Minneapolis’ plans to build new city offices downtown could include a parking garage swap.
Under a proposal to be considered by a City Council committee Tuesday, the city would trade its parking garage on 5th Street S. for a privately owned garage that shares the same block. The deal would earn the city more than $6 million and set the stage for a new office building kitty-corner to City Hall.
By acquiring and demolishing the privately owned ramp, the new city building could face the plaza between the Hennepin County Government Center and City Hall. The idea is to make it easier for the public to utilize city offices and for government employees to access each other.
“It’s much easier when all city and county facilities really do face that governmental plaza,” said Minneapolis Chief Financial Officer Mark Ruff.
The city currently has employees scattered at sites across downtown, including the Public Service Center and City of Lakes building behind City Hall. The council decided in July to demolish the Government Center Ramp at 415 5th Street S. and build there.
While many details are still being worked out, construction is expected to begin in mid-2018 and finish in 2020.
If the council approves the parking garage swap, Minneapolis will sell the Government Center Ramp to Urban Growth Property Trust in exchange for the InterPark Ramp at 501 4th Avenue South. The InterPark Ramp would eventually be demolished to make way for the new city building.
Urban Growth is the umbrella for InterPark, a Chicago-based company that owns parking facilities in cities across the country, including five in downtown Minneapolis, according to its website. InterPark President J. Marshall Peck could not be reached for comment.
For InterPark, the swap means gaining 329 more parking stalls than it has at its current facility. For the city, Ruff said, it’s about building offices as close as possible to City Hall, while also making some money.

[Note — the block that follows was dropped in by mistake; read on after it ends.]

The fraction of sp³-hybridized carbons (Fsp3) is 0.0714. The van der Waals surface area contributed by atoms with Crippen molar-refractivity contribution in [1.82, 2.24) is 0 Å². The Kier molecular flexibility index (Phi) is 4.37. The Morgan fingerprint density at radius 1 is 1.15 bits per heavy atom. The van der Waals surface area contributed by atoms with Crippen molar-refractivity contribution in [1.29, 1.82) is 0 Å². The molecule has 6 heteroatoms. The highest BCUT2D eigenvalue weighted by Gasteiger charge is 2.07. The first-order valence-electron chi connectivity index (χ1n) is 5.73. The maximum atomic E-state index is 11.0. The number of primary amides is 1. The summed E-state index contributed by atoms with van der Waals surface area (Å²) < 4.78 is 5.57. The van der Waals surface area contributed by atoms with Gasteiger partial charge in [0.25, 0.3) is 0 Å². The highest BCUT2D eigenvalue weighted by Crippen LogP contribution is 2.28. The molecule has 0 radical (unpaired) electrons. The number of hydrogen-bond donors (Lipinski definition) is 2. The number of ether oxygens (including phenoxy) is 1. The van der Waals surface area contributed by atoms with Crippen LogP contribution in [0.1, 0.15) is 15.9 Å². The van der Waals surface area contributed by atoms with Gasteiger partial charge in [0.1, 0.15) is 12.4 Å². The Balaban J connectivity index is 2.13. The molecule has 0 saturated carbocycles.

InterPark will pay the city $6.5 million for the 43-year-old Government Center Ramp, plus about $2 million in rental fees between July 2017 and June 2018 and a cut of parking revenue during the 2018 Super Bowl. After that, InterPark will own and operate the ramp.
Minneapolis plans to put the money toward its Parking Fund, which pays for and earns money from the operation of on- and off-street parking and the city’s impound lot. The $6.5 million will go toward paying off some of the fund’s outstanding debt, Ruff said.
The Government Center Ramp’s earnings — currently a net of more than $1.5 million a year — will be a loss for the city upfront. But long-term payoff will come from property taxes on the Public Service Center and City of Lakes sites, which will be sold and turned into private development, Ruff said.
Still, nothing is final until the Council decides to move forward. If for some reason the office building project doesn’t happen, Ruff said, then ownership of the parking garages will revert to what it was originally.
“We’re trying to give the City Council options,” he said, “but not [lock] them into anything that’ll restrict their ability to make decisions in the future.”